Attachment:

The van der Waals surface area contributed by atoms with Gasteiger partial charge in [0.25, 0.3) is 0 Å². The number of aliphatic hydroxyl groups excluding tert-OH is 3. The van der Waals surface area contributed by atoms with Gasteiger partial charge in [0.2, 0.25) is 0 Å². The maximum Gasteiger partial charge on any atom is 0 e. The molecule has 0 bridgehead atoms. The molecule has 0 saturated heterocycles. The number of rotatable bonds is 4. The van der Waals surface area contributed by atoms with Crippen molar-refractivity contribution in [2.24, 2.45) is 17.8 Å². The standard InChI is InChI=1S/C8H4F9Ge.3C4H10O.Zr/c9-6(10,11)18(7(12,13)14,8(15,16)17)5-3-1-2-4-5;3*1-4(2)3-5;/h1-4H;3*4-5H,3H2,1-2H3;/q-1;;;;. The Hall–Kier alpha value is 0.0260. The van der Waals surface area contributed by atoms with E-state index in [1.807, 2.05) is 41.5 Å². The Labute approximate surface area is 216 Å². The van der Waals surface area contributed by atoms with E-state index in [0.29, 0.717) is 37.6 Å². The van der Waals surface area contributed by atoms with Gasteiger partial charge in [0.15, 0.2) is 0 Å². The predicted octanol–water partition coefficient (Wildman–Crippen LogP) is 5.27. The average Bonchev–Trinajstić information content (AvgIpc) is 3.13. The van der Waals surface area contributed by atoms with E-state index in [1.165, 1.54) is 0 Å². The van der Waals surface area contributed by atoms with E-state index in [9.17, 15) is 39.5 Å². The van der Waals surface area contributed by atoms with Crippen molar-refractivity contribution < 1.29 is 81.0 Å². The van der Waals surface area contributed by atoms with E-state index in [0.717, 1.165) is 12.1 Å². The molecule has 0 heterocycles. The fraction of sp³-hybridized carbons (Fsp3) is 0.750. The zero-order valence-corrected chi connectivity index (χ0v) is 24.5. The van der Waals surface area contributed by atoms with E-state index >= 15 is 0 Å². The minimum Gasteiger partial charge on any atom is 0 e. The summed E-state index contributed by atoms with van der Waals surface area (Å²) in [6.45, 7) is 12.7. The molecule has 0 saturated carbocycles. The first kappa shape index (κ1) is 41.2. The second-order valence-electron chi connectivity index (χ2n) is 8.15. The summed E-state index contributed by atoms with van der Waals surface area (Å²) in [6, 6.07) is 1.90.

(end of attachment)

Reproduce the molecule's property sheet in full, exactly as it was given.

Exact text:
The van der Waals surface area contributed by atoms with Gasteiger partial charge in [0.25, 0.3) is 0 Å². The number of aliphatic hydroxyl groups excluding tert-OH is 3. The van der Waals surface area contributed by atoms with Gasteiger partial charge in [0.2, 0.25) is 0 Å². The maximum Gasteiger partial charge on any atom is 0 e. The molecule has 0 bridgehead atoms. The molecule has 0 saturated heterocycles. The number of rotatable bonds is 4. The van der Waals surface area contributed by atoms with Crippen molar-refractivity contribution in [2.24, 2.45) is 17.8 Å². The standard InChI is InChI=1S/C8H4F9Ge.3C4H10O.Zr/c9-6(10,11)18(7(12,13)14,8(15,16)17)5-3-1-2-4-5;3*1-4(2)3-5;/h1-4H;3*4-5H,3H2,1-2H3;/q-1;;;;. The Hall–Kier alpha value is 0.0260. The van der Waals surface area contributed by atoms with E-state index in [1.807, 2.05) is 41.5 Å². The Labute approximate surface area is 216 Å². The van der Waals surface area contributed by atoms with E-state index in [0.29, 0.717) is 37.6 Å². The van der Waals surface area contributed by atoms with Gasteiger partial charge in [0.15, 0.2) is 0 Å². The predicted octanol–water partition coefficient (Wildman–Crippen LogP) is 5.27. The average Bonchev–Trinajstić information content (AvgIpc) is 3.13. The van der Waals surface area contributed by atoms with E-state index in [1.165, 1.54) is 0 Å². The van der Waals surface area contributed by atoms with E-state index in [9.17, 15) is 39.5 Å². The van der Waals surface area contributed by atoms with Crippen molar-refractivity contribution < 1.29 is 81.0 Å². The van der Waals surface area contributed by atoms with E-state index in [0.717, 1.165) is 12.1 Å². The molecule has 0 heterocycles. The fraction of sp³-hybridized carbons (Fsp3) is 0.750. The zero-order valence-corrected chi connectivity index (χ0v) is 24.5. The van der Waals surface area contributed by atoms with E-state index >= 15 is 0 Å². The minimum Gasteiger partial charge on any atom is 0 e. The summed E-state index contributed by atoms with van der Waals surface area (Å²) in [6.45, 7) is 12.7. The molecule has 0 saturated carbocycles. The first kappa shape index (κ1) is 41.2. The second-order valence-electron chi connectivity index (χ2n) is 8.15. The summed E-state index contributed by atoms with van der Waals surface area (Å²) in [6, 6.07) is 1.90.